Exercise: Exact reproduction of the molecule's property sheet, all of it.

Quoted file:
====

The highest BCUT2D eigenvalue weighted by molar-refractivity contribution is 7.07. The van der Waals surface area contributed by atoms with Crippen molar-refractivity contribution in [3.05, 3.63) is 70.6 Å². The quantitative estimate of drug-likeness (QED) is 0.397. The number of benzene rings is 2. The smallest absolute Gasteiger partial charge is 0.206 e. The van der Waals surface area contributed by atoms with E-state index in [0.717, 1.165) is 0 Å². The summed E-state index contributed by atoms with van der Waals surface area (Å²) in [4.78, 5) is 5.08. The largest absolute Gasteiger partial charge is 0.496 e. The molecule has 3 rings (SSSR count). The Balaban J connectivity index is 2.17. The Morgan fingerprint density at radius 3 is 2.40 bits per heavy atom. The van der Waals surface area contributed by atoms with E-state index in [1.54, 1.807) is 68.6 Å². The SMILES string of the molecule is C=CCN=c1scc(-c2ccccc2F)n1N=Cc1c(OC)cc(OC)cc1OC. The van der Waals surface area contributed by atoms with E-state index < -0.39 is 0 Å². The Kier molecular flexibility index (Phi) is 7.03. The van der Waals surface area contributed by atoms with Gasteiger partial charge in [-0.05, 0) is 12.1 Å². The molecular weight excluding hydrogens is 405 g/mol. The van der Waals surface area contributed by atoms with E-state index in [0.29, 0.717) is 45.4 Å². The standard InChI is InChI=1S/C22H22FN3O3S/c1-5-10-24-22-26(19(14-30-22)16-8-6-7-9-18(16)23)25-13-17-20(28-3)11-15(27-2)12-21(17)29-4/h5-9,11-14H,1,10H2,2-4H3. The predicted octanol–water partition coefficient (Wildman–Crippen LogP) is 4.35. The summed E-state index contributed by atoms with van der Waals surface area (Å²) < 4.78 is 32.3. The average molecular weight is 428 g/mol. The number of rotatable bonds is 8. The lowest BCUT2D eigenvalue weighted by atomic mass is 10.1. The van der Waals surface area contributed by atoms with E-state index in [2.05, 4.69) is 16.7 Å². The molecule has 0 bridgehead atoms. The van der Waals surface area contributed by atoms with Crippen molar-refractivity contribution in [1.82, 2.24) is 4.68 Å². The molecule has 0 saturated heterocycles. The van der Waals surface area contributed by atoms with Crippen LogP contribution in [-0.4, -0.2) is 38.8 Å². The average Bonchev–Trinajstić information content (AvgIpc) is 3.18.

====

The highest BCUT2D eigenvalue weighted by molar-refractivity contribution is 7.07. The van der Waals surface area contributed by atoms with Crippen molar-refractivity contribution in [3.05, 3.63) is 70.6 Å². The quantitative estimate of drug-likeness (QED) is 0.397. The number of benzene rings is 2. The smallest absolute Gasteiger partial charge is 0.206 e. The van der Waals surface area contributed by atoms with E-state index in [0.717, 1.165) is 0 Å². The summed E-state index contributed by atoms with van der Waals surface area (Å²) in [4.78, 5) is 5.08. The largest absolute Gasteiger partial charge is 0.496 e. The molecule has 3 rings (SSSR count). The Balaban J connectivity index is 2.17. The Morgan fingerprint density at radius 3 is 2.40 bits per heavy atom. The van der Waals surface area contributed by atoms with E-state index in [1.54, 1.807) is 68.6 Å². The SMILES string of the molecule is C=CCN=c1scc(-c2ccccc2F)n1N=Cc1c(OC)cc(OC)cc1OC. The van der Waals surface area contributed by atoms with E-state index < -0.39 is 0 Å². The Kier molecular flexibility index (Phi) is 7.03. The van der Waals surface area contributed by atoms with Gasteiger partial charge in [-0.05, 0) is 12.1 Å². The molecular weight excluding hydrogens is 405 g/mol. The van der Waals surface area contributed by atoms with E-state index in [0.29, 0.717) is 45.4 Å². The standard InChI is InChI=1S/C22H22FN3O3S/c1-5-10-24-22-26(19(14-30-22)16-8-6-7-9-18(16)23)25-13-17-20(28-3)11-15(27-2)12-21(17)29-4/h5-9,11-14H,1,10H2,2-4H3. The predicted octanol–water partition coefficient (Wildman–Crippen LogP) is 4.35. The summed E-state index contributed by atoms with van der Waals surface area (Å²) < 4.78 is 32.3. The average molecular weight is 428 g/mol. The number of rotatable bonds is 8. The lowest BCUT2D eigenvalue weighted by atomic mass is 10.1. The van der Waals surface area contributed by atoms with E-state index in [2.05, 4.69) is 16.7 Å². The molecule has 0 bridgehead atoms. The van der Waals surface area contributed by atoms with Crippen molar-refractivity contribution in [1.82, 2.24) is 4.68 Å². The molecule has 0 saturated heterocycles. The van der Waals surface area contributed by atoms with Crippen LogP contribution in [-0.4, -0.2) is 38.8 Å². The average Bonchev–Trinajstić information content (AvgIpc) is 3.18.